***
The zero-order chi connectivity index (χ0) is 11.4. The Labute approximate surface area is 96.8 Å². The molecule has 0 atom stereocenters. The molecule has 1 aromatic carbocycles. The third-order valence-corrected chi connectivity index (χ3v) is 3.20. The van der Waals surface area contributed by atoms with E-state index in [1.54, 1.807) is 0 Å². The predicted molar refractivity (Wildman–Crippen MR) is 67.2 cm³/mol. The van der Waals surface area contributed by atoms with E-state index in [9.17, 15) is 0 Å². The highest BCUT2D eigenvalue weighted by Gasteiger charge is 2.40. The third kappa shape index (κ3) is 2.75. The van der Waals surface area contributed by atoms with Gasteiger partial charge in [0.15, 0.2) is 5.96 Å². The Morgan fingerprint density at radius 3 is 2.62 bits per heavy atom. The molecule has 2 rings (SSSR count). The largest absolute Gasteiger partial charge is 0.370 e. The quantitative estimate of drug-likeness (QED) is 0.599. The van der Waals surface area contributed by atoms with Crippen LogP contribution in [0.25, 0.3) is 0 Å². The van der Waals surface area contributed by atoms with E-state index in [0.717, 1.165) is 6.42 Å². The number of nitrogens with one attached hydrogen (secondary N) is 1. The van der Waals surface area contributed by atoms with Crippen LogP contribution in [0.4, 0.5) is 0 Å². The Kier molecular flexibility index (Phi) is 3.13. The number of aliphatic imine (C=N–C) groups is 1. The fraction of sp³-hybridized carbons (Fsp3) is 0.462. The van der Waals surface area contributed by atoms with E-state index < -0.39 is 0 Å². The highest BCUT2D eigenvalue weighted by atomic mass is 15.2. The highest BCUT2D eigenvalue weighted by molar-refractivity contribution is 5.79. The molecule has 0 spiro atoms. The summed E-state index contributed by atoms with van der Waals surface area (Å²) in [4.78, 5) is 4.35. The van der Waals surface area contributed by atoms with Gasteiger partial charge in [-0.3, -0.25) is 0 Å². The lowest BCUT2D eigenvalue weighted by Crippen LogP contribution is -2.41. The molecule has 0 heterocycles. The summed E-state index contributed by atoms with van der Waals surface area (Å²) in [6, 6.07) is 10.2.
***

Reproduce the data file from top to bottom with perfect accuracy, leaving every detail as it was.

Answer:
The zero-order chi connectivity index (χ0) is 11.4. The Labute approximate surface area is 96.8 Å². The molecule has 0 atom stereocenters. The molecule has 1 aromatic carbocycles. The third-order valence-corrected chi connectivity index (χ3v) is 3.20. The van der Waals surface area contributed by atoms with E-state index in [1.54, 1.807) is 0 Å². The predicted molar refractivity (Wildman–Crippen MR) is 67.2 cm³/mol. The van der Waals surface area contributed by atoms with E-state index in [9.17, 15) is 0 Å². The highest BCUT2D eigenvalue weighted by Gasteiger charge is 2.40. The third kappa shape index (κ3) is 2.75. The van der Waals surface area contributed by atoms with Gasteiger partial charge in [0.15, 0.2) is 5.96 Å². The Morgan fingerprint density at radius 3 is 2.62 bits per heavy atom. The molecule has 2 rings (SSSR count). The largest absolute Gasteiger partial charge is 0.370 e. The quantitative estimate of drug-likeness (QED) is 0.599. The van der Waals surface area contributed by atoms with Crippen LogP contribution in [0.25, 0.3) is 0 Å². The van der Waals surface area contributed by atoms with E-state index in [0.717, 1.165) is 6.42 Å². The number of nitrogens with one attached hydrogen (secondary N) is 1. The van der Waals surface area contributed by atoms with Crippen LogP contribution in [0.4, 0.5) is 0 Å². The Kier molecular flexibility index (Phi) is 3.13. The number of aliphatic imine (C=N–C) groups is 1. The fraction of sp³-hybridized carbons (Fsp3) is 0.462. The van der Waals surface area contributed by atoms with E-state index < -0.39 is 0 Å². The highest BCUT2D eigenvalue weighted by atomic mass is 15.2. The highest BCUT2D eigenvalue weighted by molar-refractivity contribution is 5.79. The molecule has 0 spiro atoms. The summed E-state index contributed by atoms with van der Waals surface area (Å²) in [4.78, 5) is 4.35. The van der Waals surface area contributed by atoms with Gasteiger partial charge in [-0.3, -0.25) is 0 Å². The lowest BCUT2D eigenvalue weighted by Crippen LogP contribution is -2.41. The molecule has 0 heterocycles. The summed E-state index contributed by atoms with van der Waals surface area (Å²) in [6, 6.07) is 10.2.